That, and the principal of the same school's reprehensible reaction to Alex's poor parents led me to think of Ferris Bueller's Day Off. A common criticism of the film is that Ferris is an anti-hero because he fails to respect the authority of Principal Ed Rooney who is played to be a petty dictator — and an incompetent one at that. But watching Bully, I can't help but believe Rooney's portrayal may be less of an exaggeration than it seems. As an adult, thinking of the advice given by my own guidance counselors, teachers, principals, and any other "school authority" seems, at best, to be the good-and-bad mix of advice you can get from anybody over the age of 21, and downright buffoonish at worst.

But when I said the film is about bullying "sort of", I meant that there's an undercurrent of hope from people doing things they never thought possible. And in a way, the bullying and attempts to stop bullying seem trite compared to the profound personal changes in the lives of people confronting adversity.

I was talking with a friend the other week and we were commenting on how the lilacs seem more fragrant this year, probably because of the stresses of the weather. She commented that stress makes things beautiful. I thought it wasn't quite right — I've seen people who are stressed and they're not pretty — so I said it's adapting to stress that is beautiful.

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Watching Liverpool at the Dryden

I went to the Dryden Theater at George Eastman House (900 East Ave.) to see Liverpool and I was very impressed. Jim Healy introduced the film, emphasizing the lack of a complicated story but the beauty of light and humanity. I found the film to be at "human speed" rather than in "movie time". Most movies do away with unnecessary action: for instance, consider all the actions one takes when going from stopping a car in a driveway to sitting in the couch inside — in "movie time", it's done by showing the car stop, an shot of the exterior of the house with the car in the driveway, then the occupant is shown entering from the interior of the house. The ordinary actions of undoing a seatbelt, unlocking a door, or even buttoning up one's coat usually contribute only to making a film unnecessarily long. But at "human speed", we do these things whether we're conscious of it or not.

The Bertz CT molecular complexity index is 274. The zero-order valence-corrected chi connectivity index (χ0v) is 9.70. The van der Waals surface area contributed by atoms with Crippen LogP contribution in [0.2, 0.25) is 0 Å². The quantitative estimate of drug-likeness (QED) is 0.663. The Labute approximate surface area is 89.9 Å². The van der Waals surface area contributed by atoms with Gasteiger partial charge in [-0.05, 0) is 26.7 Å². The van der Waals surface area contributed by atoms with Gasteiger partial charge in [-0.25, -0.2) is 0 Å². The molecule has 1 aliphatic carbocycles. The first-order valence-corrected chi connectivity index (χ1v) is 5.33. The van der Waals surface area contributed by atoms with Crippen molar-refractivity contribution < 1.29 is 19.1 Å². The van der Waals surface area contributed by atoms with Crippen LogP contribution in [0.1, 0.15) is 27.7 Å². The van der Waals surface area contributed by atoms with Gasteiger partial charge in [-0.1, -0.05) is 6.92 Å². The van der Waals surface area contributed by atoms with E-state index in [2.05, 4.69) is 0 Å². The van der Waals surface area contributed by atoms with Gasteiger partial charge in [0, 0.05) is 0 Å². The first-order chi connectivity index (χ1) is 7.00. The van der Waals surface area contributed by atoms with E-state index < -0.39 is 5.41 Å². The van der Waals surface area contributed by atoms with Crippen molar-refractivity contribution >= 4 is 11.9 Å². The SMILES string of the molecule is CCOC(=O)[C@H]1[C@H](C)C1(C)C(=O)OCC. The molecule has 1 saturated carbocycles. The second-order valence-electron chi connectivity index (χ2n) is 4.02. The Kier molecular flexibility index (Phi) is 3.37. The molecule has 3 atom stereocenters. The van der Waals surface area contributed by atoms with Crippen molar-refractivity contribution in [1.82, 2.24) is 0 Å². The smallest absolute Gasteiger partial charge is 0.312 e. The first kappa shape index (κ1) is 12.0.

Liverpool celebrates human speed. At least far more-so than is typical — we are spared the 5 hour journey into port on a freighter, although the existence of that time is not ignored. The story, as Jim said, is remarkably simple: a man on a freighter visits his home, is not well liked, has been forgotten by his mother, and is really only acknowledged by his daughter. Then he leaves. That's the whole movie. But it's in the little moments that make it work. There's little dialog, but so much is offered in its place for the viewer to make their own story.

I had walked to the theater from Ali's house — about 30 minutes or so. I didn't contemplate the trip there, but on the way back, I was aware. I forgot how to understand lateness and hurry: I knew that I was at the right speed.

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To Live at the Dryden

I went to the Dryden Theater at George Eastman House (900 East Ave.) with my friend Christina to see Huozhe (To Live). She had seen it before (at least the latter 75%) and liked a lot.

It was one of the most beautiful, serene movies I've ever seen. It's about a family that stays together through record-setting turmoil. Or it's about redemption. Or it's about life being change. Or it's a critique of communism. Or it's about luck. Or it's about beauty all the time. Or any combination or all of those things.

But if you're willing to be receptive to it, you'll feel some of those ideas.